The Supreme Court has in some cases been willing to temper the excesses of the war on terror, most notably in ruling that inmates at Guantanamo have the right to challenge their confinement in U.S. courts. But last week, it fell down on the job when it refused to consider the case of Maher Arar, the victim of an egregious and shocking violation of rights by the U.S. government
In September 2002, Arar, a dual Canadian Syrian citizen, was detained while changing planes at New York's John F. Kennedy International Airport, based on inaccurate Canadian intelligence linking him to terrorists. After being held by U.S. authorities for 12 days, he was flown to Jordan and then transported to Syria, where he was imprisoned and tortured for a year. His mistreatment was not the result of blunders by minor bureaucrats. According to Arar's complaint, the deputy U.S. attorney general signed off on his transfer to Syria.
Arar sued several U.S. officials, including former Atty. Gen. John Ashcroft, citing both the Torture Victim Protection Act and the U.S. Constitution's guarantee of due process. The U.S. 2nd Circuit Court of Appeals in New York dismissed Arar's suit, holding that the "special factors" of extraordinary rendition — the program under which suspects were removed to another country for questioning — warranted "hesitation" by the court in recognizing his claims.
Although the court didn't specifically invoke the "state secrets" doctrine asserted by both the Bush and Obama administrations in other litigation, the "special factors" it cited included considerations of "diplomacy, foreign policy and the security of the nation" — matters it suggested were best left to the executive and legislative branches. If someone in Arar's position is to have a claim for damages, the courts said, Congress must legislate new procedures.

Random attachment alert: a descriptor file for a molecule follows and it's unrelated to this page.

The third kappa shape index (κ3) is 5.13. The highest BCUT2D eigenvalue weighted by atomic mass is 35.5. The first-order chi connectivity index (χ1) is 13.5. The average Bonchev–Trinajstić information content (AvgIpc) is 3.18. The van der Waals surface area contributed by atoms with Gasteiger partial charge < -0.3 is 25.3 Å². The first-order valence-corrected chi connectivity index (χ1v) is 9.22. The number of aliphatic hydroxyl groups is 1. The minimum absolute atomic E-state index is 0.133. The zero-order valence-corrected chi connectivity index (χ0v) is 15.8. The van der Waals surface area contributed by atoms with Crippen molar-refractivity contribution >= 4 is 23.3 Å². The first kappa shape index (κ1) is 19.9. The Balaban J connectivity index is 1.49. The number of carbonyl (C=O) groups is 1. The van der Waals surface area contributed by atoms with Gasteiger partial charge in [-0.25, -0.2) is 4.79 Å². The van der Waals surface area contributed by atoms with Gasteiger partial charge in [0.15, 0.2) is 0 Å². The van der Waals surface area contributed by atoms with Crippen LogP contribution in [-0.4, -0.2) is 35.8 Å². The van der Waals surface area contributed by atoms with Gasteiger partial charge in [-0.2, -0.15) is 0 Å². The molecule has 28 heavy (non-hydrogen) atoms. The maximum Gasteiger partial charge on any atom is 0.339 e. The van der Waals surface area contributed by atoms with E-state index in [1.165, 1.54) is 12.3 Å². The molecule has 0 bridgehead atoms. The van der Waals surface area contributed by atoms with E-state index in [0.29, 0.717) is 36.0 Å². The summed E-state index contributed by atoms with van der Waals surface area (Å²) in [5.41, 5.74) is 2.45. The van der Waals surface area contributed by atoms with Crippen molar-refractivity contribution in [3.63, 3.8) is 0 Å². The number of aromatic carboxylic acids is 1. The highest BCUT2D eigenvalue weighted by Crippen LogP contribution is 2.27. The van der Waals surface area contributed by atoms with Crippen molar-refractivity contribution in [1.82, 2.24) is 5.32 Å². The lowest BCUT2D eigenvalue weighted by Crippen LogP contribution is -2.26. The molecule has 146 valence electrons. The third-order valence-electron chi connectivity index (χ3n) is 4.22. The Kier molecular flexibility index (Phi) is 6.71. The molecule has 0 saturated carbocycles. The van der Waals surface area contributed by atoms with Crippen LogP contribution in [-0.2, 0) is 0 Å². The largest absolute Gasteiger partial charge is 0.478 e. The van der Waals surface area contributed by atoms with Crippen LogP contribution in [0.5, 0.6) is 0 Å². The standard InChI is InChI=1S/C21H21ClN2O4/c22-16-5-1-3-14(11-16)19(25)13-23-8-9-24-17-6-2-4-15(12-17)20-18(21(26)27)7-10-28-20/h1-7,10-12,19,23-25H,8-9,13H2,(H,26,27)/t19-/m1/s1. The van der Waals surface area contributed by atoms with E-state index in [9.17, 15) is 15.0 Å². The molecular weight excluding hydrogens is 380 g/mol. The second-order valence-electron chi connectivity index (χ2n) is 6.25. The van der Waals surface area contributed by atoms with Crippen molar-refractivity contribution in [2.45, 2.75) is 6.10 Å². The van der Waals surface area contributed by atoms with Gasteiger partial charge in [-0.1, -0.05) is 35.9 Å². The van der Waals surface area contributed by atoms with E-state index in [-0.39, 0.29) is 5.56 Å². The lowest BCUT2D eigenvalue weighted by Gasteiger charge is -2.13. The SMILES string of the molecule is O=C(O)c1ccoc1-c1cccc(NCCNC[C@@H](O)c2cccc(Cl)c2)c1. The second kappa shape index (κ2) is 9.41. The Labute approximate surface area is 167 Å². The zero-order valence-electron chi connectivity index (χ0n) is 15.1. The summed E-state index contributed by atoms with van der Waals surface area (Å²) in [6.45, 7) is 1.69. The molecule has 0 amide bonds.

The appeals court opinion didn't just ignore the moral imperative of giving a torture victim his day in court. It also gave short shrift to the role of the judiciary in vindicating individual rights and begged a wealth of legal questions that the Supreme Court should have agreed to resolve, including whether U.S. officials can violate a suspect's rights by subcontracting his interrogation to a foreign regime. Yet the high court last week refused to intervene. Its abdication of responsibility leaves it to Congress to right this wrong.
Canada has apologized to Arar and paid him almost $10 million in compensation for his ordeal. President Obama — who has trumpeted his rejection of the Bush administration's anti-terror policy — should insist that Congress do no less.